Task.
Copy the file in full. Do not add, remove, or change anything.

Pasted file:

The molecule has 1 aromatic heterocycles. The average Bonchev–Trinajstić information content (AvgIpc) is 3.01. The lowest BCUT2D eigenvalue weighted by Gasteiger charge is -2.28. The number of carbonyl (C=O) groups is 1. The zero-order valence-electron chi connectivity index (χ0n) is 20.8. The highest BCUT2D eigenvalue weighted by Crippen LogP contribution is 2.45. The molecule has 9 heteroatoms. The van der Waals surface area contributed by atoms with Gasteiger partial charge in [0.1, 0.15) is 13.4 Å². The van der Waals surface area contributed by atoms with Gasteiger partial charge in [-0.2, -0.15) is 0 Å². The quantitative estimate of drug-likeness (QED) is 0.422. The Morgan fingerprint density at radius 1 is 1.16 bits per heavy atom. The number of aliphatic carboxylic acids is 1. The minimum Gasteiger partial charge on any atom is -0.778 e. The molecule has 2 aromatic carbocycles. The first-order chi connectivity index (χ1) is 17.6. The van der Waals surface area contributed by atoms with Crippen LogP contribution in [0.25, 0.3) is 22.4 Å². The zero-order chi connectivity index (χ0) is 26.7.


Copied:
The molecule has 1 aromatic heterocycles. The average Bonchev–Trinajstić information content (AvgIpc) is 3.01. The lowest BCUT2D eigenvalue weighted by Gasteiger charge is -2.28. The number of carbonyl (C=O) groups is 1. The zero-order valence-electron chi connectivity index (χ0n) is 20.8. The highest BCUT2D eigenvalue weighted by Crippen LogP contribution is 2.45. The molecule has 9 heteroatoms. The van der Waals surface area contributed by atoms with Gasteiger partial charge in [0.1, 0.15) is 13.4 Å². The van der Waals surface area contributed by atoms with Gasteiger partial charge in [-0.2, -0.15) is 0 Å². The quantitative estimate of drug-likeness (QED) is 0.422. The Morgan fingerprint density at radius 1 is 1.16 bits per heavy atom. The number of aliphatic carboxylic acids is 1. The minimum Gasteiger partial charge on any atom is -0.778 e. The molecule has 2 aromatic carbocycles. The first-order chi connectivity index (χ1) is 17.6. The van der Waals surface area contributed by atoms with Crippen LogP contribution in [0.25, 0.3) is 22.4 Å². The zero-order chi connectivity index (χ0) is 26.7.